Our Favorite French-Inspired Recipes
The Flavors of France
People travel from all over the world to learn to cook in France, a country known for gourmet dishes and decadent desserts. In our versions of lighter French favorites, we maintain the sweetness in fruit crepes and the creamy texture of croque monsieur sandwiches—all while cutting calories and unwanted fats.
Craving crepes? This classic flavor combo won’t disappoint. Bananas and strawberries are given a dose of Grand Marnier and a teaspoon of sugar before they're spooned on top of paper-thin crepes. Finish them off with a dollop of Greek yogurt, then let each bite melt in your mouth.
Similar to a Monte Cristo, a croque monsieur is a French-style grilled ham and cheese sandwich that is dipped in egg batter then cooked in a skillet. This version is like a savory stuffed French toast. Keep the finished ones warm in a 200° oven while cooking the others.
French Onion Soup
It's worth the effort to make your own stock for this super simple soup, but if you want to save time, you can use store-bought lower-sodium broth. You'll need to reduce the amount of salt you add to the soup by half.
Champagne-Browned Butter Chicken
This French dish is dressed to impress. You brown chicken parts in bacon drippings, and then braise the chicken in a Dutch oven with vegetables and herbs. The braising liquid is spiked with brandy and Champagne, and then enriched with browned butter to create a luxurious sauce.
Chard, Caramelized Onion, and Gruyère Crepes
Nutty whole-wheat pastry flour keeps these crepes light as air. The crepes can be made ahead of time, then stacked between paper towels, and stored in the fridge for a couple of days or in the freezer for a few weeks.
This French stew of beans, pork, and poultry is traditionally cooked in an earthenware cassole, a sort of inverted cone that provides a wide surface area on top for maximum crust. A Dutch oven or wide braising pan works well too.
Inspired by the French classic potatoes dauphinoise, this dish is rich, gooey, and comforting.
Espresso Crepes with Ice Cream and Dark Chocolate Sauce
Since both the crepes and chocolate sauce can be made ahead, this is a great dessert for entertaining. If you make the sauce ahead, warm it just before serving.
Monte Cristo Sandwiches
For an unforgettable breakfast or brunch, try this easy monte cristo sandwich. It blends the sweet and savory in a way that totally satisfies your palate.
French Apple Tart
This free-form apple tart is mighty easy, because it works from a store-bought crust.
Crusty French Boules
Spraying the dough with water produces a super crisp crust. For best flavor, allow the pâte fermentée to rest for the full 48 hours. But you can chill it for as little as 8 hours.
Cassoulet in a Flash
Toasted walnut oil in the topping adds a delicate, sweet backnote of flavor to this hearty dish. If you can't find walnut oil, substitute a fruity extra-virgin olive oil.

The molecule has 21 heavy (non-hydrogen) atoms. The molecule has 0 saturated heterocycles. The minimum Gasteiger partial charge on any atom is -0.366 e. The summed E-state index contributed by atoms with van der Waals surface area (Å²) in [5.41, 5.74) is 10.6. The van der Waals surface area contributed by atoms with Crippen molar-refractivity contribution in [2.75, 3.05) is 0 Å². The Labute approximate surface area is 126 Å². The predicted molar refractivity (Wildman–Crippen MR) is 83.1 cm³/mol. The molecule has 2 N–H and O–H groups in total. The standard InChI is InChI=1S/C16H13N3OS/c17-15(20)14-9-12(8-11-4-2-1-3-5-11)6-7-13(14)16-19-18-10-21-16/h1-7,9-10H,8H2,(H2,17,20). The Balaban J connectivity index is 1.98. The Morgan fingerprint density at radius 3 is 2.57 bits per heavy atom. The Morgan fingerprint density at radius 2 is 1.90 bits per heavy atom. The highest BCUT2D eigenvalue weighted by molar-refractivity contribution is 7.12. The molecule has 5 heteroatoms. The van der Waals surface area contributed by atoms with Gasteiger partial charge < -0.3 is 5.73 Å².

Classic French Omelet
The trick to mastering the French omelet is to pull the pan off the heat as needed, while stirring, to control how fast the eggs cook. The finished omelet should be golden outside and unbrowned, while still creamy at the very center.
Matzo cake meal and freshly ground blanched almonds make a fitting based for sweet apricots, orange rind, and almond extract. Served in the perfect bite-size rounds, these macaroons aren't overly sweet, but still pack delicious, nutty flavor.
Seared Tuna Niçoise
This flavor-packed dish combines tuna, hard boiled eggs, potatoes, and lots of veggies.
While madeleines are traditionally very small sponge cakes with a distinctive shell-like shape, these cookie-cake hybrids can be cut into a variety of festive shapes for any gathering.
The traditional seafood stew of Provence, a bouillabaisse is typically made with tomatoes, onions, wine, olive oil, garlic, herbs, fish and shellfish. Soak up the flavorful broth with olive bread or a crusty French baguette. While eight cups of water doesn't seem like much, it's enough to steam the lobsters.
Halibut à la Provençal over Mixed Greens
A gorgeous piece of fish is the star of this recipe. Serve the fillets over a simple mixed green salad.
Provençal Beef Stew
Chuck roast, a tough cut of meat, grows tender in the slow cooker. Serve this rustic stew with crusty bread and red wine—perhaps a Côtes du Rhône or Chateauneuf-du-Pâpe from southern France. If you don't want to use wine in the recipe, you can substitute 1/4 cup of additional beef broth.
Steak Frites with Shallot Pan Reduction
Our healthy take on the classic French bistro dish still satisfies. You can add a side of sautéed spinach to round out the plate for a company-worthy supper.
Milk Chocolate Crème Brûlée
A splash of nutty amaretto adds an extra layer of elegance to the milk chocolate in this decadently creamy dessert. If you don't own a kitchen blowtorch, simply sprinkle the chilled ramekins evenly with sugar and place on a baking sheet; broil close to heat source for 1 to 3 minutes or until sugar is melted and caramelized.
Easy Coq au Vin
This easy version of the classic French chicken dish features chicken pieces simmered in a mixture of red wine, broth, vegetables and fresh herbs. Serve with noodles, rice, or boiled potatoes.
Brown Sugar Soufflés with Crème Anglaise
The combination of brown sugar and browned butter gives this rich dessert an intense caramel flavor.
Beef Bourguignonne with Egg Noodles
This hearty entrée actually tastes better when made a day in advance. Warm it up in a Dutch oven over medium heat until thoroughly heated, and keep warm in a slow cooker set to low.